Cancer is a major cause of ill health within the EU, yet co-ordinated attempts to tackle it have been thin on the ground until now. At a dinner workshop at the European Health Forum Gastein, speakers from the European CanCer Organisation (ECCO), set out their plans to tackle this anomaly and to promote collaborative action between all players in the field of oncology - patients, scientists, doctors, and carers.
"It is essential that we all contribute to help strengthen European policy on cancer and ensure that it takes its rightful place in the EU health and research policy agenda. Cancer is the second most common cause of death in the EU, accounting for two out of every ten deaths in women and three out of every ten deaths in men, and 3.2 million EU citizens diagnosed each year. As the population ages, these figures will increase if we do not take action now," said Professor Alexander Eggermont, ECCO President.
Professor Julio Celis, from the Danish Cancer Society, introduced the newly formed European Academy of Cancer Sciences, an independent body set up in order to provide knowledgeable and unbiased advice on matters of oncology policy and priorities. "Europe does not have a unified research strategy or vision to effectively fight the disease. We have created a European Research Council to stimulate fundamental research, but we do not have a strategy for filling the gap between basic disciplines and clinical research in the health area", he said.
As a first step, a 'Founding Group' of 114 Academy members has been created. 30 of these members were chosen on the basis of their experience and reputation, and in turn they voted for the other members. Among the distinguished experts co-opted in the first place are Nobel prizewinners Professor Harald zur Hausen and Sir Paul Nurse; leading epidemiologist Sir Richard Peto; and the eminent Italian cancer surgeon Professor Umberto Veronesi. Members of the ECCO Board and Policy Committee also belong to the Founding Group. Elected membership is a life-long distinction, and the Academy will introduce new blood by electing up to 50 new members per year.
The Academy hopes to collaborate with the European Commissionís recently announced ëEuropean Partnership on Action against Cancerí which plans to "invest in Europe's future health by taking long-term and sustainable actions to tackle cancer." "We are looking forward to working closely with the Commission in order to improve cancer detection, prevention, and healthcare approaches", said Professor Celis.
Professor Gordon McVie, from the European Institute of Oncology, Milan, Italy, described the special 'European twist' of cancer. "We European scientists punch above our weight, compared to the rest of the world, but our cure rates for cancer are poorer. This is in part due to extraordinarily poor collaboration between scientists and doctors, and unacceptably inadequate communications among those cancer professionals and patients", he said. The new Eurocancercoms consortium, set up under the 7th Research Framework Programme and bringing together all the major players in cancer at European level, will help to deal with this problem by conducting an inventory of all existing information tools currently in use, investigate their faults and flaws, and suggest requirements for the future.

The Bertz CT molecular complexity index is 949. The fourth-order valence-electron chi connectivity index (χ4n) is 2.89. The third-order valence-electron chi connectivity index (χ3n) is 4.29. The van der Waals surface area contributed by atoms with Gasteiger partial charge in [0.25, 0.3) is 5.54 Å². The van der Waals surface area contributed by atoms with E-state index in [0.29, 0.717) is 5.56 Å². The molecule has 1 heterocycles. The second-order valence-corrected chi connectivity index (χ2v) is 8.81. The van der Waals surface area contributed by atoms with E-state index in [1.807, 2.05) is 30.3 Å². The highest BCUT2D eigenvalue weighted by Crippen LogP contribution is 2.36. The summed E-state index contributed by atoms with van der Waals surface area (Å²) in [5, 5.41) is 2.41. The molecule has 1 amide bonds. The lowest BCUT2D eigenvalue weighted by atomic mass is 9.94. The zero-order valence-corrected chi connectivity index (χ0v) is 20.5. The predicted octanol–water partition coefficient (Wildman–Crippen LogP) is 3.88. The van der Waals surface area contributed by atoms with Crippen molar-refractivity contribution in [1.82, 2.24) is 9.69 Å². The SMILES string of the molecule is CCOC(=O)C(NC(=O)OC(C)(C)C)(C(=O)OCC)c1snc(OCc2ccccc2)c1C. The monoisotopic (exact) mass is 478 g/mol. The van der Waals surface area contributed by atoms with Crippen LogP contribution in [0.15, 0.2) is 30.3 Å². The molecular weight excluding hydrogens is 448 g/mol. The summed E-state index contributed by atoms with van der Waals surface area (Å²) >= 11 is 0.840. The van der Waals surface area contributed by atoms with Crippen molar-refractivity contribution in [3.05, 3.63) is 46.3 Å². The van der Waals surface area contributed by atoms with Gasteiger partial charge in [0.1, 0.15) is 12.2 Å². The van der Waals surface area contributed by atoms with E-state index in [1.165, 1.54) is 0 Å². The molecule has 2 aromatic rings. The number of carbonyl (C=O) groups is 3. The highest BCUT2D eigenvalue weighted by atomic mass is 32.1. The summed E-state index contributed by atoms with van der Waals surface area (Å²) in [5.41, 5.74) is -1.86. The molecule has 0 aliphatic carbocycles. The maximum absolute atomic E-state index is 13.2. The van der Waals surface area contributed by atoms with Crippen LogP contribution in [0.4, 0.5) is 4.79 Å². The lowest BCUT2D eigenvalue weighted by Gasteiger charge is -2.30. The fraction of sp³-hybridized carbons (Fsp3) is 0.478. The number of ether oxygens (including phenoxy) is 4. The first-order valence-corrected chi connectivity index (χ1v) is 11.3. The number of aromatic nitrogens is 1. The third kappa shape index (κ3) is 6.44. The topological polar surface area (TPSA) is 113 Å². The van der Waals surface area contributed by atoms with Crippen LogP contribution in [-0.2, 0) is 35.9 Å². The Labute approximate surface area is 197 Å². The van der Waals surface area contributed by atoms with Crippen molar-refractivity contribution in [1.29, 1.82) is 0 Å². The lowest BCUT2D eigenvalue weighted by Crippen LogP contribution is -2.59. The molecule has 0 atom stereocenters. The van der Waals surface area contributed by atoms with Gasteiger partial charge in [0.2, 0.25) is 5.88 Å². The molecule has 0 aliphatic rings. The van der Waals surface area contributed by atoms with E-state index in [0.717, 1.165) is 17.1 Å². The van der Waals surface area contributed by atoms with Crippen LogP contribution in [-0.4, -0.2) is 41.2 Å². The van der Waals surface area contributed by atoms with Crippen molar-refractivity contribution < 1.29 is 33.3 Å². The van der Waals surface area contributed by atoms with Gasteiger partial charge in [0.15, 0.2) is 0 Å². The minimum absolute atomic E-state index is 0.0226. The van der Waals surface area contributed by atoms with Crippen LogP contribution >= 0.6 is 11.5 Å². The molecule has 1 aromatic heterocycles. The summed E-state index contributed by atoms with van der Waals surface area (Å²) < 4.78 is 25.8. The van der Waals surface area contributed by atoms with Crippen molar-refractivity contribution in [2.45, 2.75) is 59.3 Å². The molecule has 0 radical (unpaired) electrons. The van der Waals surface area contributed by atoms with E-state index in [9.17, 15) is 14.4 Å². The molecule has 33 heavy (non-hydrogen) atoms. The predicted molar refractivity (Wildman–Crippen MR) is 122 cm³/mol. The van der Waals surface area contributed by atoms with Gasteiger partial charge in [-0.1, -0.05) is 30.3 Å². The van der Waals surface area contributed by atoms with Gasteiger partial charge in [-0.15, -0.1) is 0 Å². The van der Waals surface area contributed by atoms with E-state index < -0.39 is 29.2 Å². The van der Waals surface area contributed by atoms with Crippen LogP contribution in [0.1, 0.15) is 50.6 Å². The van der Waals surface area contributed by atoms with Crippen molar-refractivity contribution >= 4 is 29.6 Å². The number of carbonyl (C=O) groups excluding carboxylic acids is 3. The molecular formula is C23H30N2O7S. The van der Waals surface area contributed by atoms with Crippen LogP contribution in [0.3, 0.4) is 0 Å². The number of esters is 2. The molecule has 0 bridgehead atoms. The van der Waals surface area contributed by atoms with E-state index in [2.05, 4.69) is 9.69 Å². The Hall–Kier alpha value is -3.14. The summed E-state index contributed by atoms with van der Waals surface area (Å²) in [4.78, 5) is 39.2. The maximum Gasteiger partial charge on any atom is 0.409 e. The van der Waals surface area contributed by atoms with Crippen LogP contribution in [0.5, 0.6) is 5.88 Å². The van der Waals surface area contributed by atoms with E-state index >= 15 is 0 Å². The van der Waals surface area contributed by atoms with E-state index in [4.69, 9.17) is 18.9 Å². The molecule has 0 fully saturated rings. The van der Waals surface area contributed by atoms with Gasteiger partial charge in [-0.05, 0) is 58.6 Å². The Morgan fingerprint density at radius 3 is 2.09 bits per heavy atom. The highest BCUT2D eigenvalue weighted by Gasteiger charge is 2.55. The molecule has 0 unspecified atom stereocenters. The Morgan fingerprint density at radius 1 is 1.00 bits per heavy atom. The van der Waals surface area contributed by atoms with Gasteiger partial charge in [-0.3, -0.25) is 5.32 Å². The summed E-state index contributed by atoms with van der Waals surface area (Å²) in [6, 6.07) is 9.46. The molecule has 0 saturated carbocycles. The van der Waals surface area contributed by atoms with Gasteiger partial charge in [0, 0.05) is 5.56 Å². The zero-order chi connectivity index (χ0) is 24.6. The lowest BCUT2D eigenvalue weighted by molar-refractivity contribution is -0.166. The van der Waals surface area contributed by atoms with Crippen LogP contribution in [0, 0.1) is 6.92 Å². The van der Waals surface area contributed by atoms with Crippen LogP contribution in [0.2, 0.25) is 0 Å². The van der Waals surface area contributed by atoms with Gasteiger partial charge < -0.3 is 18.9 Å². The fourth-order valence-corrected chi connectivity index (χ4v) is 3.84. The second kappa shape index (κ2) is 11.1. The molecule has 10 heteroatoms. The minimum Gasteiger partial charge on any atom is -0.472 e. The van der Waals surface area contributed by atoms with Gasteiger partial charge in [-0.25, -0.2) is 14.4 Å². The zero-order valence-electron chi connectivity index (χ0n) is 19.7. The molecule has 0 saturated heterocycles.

"We need a one-stop shop, a Eurocancergoogle, perhaps, through whose portal anyone interested in getting accurate information about a cancer gene of a cancer trial will glide", he said. "Only when we all start communicating with each other will we realise that Europe already has the tools within its grasp to defeat cancer."
In another presentation, Professor Ulrik Ringborg, from the Karolinska Institutet, Stockholm, Sweden, described the initial steps towards the creation of a European Platform for Translational Research. Translational studies build the bridge between basic research and human testing, and provide the data to support the opening of clinical trials, which move research results into practical applications as soon as possible. In 2008, the directors of 18 cancer centres came together to formulate the 'Stockholm Declaration', a manifesto that stated their intention to join forces in order to reach the critical mass and sustainability that is necessary to innovate and perform in all areas of cancer research. "The aim is to create a cutting-edge, virtual world-class infrastructure to improve diagnosis and care of cancer patients, a development that will require the sharing of patients, biological materials, infrastructures as well as competency", he said.
The European Commission responded to the Declaration by announcing a call in the 7th Framework Programme with the title "Structuring translational cancer research between cancer research centres in Europe". "Through a Network of Excellence linking comprehensive cancer centres and preclinical cancer research centres it will be possible to establish a collaboration between centres which will guarantee a complete translational cancer research process and a critical mass for technologies, patients and competences, and a platform for discovery-driven translational cancer research for innovation in prevention, early detection and individualised treatment", said Professor Ringborg.
"We are optimistic that these initiatives will have a positive effect on all those associated with cancer, be they patients, doctors, scientists or carers", said Professor Eggermont.